Thursday, December 30, 2010

Choosing a model car fleet, Part 2

As mentioned in the previous post with this title (, I adhere to the idea of proportioning a model car fleet to prototype proportions. In the previous post, I used the example of PFE cars. Today I would like to comment on a much broader issue, the proportions of cars other than SP and PFE (called “foreign” cars by railroaders).
     The basic approach nowadays to this problem is called the Gilbert-Nelson approach, based on ideas first developed by Tim Gilbert and Dave Nelson. They had looked at extensive prototype information, particularly conductor’s time books, and realized that there was a pattern: many cars present in trains were numerically in proportion to the size of the owning road’s fleet, regardless of where in the country the data originated. Of course, as they fully recognized, this can only be true of free-running cars like box cars, flat cars and gondolas which are not specially equipped, and is likely true only on main lines. A coal branch, for example, will obviously be quite different.
     They also recognized that certain factors can distort the general pattern. For example, interchange requirements or pool agreements can change the data; so can “hostile” or competitive relations among railroads. It’s well established, for example, that the intense rivalry between PFE and Santa Fe’s SFRD meant that empty cars were always sent back to the other company and not reloaded as foreigns. On the other hand, the legally required preference of SP interchange with UP at Ogden would increase each road’s presence on the other. But absent such considerations, free-running foreign cars would be expected to follow Gilbert-Nelson.
     This means that one can collect data on the larger fleets of freight cars in the U.S. and use it as a rough guide to foreign cars on an SP layout. These would include the following major players:

     These data are for 1950, and are modified from total car fleets by removal of ore cars, hopper cars, and ballast cars. As an SP modeler, the likelihood of coal-road hopper cars on my layout is pretty small and I neglect it. I have also separated out the PFE cars from SP and UP. So this figure shows the major railroad ownerships I need to model, and once beyond the “top six” in this diagram, numbers don’t vary greatly.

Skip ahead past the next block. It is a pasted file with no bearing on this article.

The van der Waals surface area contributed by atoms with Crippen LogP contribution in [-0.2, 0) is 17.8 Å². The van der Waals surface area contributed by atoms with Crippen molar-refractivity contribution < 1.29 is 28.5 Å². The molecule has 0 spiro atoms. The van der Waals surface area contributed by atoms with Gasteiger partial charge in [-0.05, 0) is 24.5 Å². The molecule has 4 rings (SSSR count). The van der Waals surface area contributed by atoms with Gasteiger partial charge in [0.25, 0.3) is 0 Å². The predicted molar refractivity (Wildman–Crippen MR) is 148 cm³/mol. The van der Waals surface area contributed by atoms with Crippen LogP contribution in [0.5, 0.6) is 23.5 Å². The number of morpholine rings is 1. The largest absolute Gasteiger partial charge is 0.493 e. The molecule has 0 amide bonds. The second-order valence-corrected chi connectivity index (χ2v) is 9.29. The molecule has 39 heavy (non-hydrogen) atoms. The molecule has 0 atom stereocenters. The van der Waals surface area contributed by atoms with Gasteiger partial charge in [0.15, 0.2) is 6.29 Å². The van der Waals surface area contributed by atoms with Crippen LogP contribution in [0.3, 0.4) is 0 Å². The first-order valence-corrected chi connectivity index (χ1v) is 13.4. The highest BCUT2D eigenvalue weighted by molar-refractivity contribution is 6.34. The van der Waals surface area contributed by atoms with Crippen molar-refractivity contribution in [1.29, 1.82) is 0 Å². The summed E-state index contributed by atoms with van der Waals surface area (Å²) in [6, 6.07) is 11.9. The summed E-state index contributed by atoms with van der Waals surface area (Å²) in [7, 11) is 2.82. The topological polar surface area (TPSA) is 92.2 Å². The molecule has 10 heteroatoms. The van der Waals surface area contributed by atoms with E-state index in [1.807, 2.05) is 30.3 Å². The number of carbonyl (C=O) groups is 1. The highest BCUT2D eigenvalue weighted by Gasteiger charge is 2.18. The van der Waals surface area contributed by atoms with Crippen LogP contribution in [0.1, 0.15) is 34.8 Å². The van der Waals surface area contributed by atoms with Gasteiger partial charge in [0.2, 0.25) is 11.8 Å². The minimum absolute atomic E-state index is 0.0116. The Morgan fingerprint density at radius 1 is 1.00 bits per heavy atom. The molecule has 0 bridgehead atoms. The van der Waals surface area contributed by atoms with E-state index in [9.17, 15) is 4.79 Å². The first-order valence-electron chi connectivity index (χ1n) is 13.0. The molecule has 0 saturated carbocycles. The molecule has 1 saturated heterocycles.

How might these railroads be affected by the special considerations mentioned above? It’s known that SP had friendly interchange relations with NP, RI and IC (at far ends of the system) in addition to the UP relationship mentioned above. Conversely, ATSF and WP were rivals in the far west, while MP was a strong rival of T&NO in that territory.
     The final question I’ll raise today is the proportion of home road cars, vs. foreign cars. This does not seem to have a universal answer, and Gilbert-Nelson found different proportions in different places. There is an old rule of thumb, that home road cars may be a third to a half of all cars, but that seems too high for SP in California, based both on photos and conductor time books. I will probably settle on one third, which is perhaps a credible compromise.
     Some discussion of this issue, predating Gilbert-Nelson, can be found in an article I published some time ago, copies of which can be obtained from the NMRA library. It is the source of data for the graph shown above. Here’s the citation: